Problems We Address

School Refusal

School refusal is when a child or teenager refuses to go to school on a regular basis or has trouble staying in school. These students may complain of physical symptoms such as a headache or nausea, which often disappear if they are allowed to stay home. Younger children may throw tantrums or have meltdowns on school day mornings. School refusal can be incredibly frustrating and difficult for parents, and it could have long-term effects on the child’s social, emotional and academic development.


Often, school refusal is a sign of a larger problem with a child or teenager. School refusal may be in response to stressful life events or a fear of something at school, such as bullying or academic anxiety. About 2% to 5% of children refuse to attend school because of anxiety or depression. Younger children may suffer from separation anxiety contributing to school refusal.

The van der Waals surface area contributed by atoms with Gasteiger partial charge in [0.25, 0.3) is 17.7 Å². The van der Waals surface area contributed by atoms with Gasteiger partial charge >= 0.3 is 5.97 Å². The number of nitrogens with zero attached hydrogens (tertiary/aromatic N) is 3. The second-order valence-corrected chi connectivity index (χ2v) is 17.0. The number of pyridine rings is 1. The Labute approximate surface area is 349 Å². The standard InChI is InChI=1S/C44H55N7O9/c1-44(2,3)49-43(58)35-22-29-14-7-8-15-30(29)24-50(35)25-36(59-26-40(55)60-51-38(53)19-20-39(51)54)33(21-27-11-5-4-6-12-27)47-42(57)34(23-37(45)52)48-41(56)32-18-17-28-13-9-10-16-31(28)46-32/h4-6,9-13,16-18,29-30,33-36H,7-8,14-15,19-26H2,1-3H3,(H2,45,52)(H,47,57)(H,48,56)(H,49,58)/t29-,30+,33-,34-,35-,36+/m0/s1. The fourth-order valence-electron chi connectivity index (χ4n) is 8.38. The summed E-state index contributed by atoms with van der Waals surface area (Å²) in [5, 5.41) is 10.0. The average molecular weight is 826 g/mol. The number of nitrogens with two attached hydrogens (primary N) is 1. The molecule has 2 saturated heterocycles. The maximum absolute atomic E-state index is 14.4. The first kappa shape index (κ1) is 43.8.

Mental health services can assist with school refusal in children and teenagers. Cognitive behavioral therapy (CBT), relaxation training and systemic desensitization can all help school-refusing students.


If your child is experiencing school refusal, mental health services at each of the three sites of the North Shore Child & Family Guidance Center can be incredibly helpful. These services include comprehensive evaluation, an individually tailored treatment plan that may include any combination of individual, family and group therapy, and, when indicated, medication management from a psychiatrist. All treatment plans require family consent and participation. For more information about our services, please call us at 516-626-1971.


Read more on our blog:

How to Handle School Refusal



ADAA: School Refusal

Psychology Today: School Refusal

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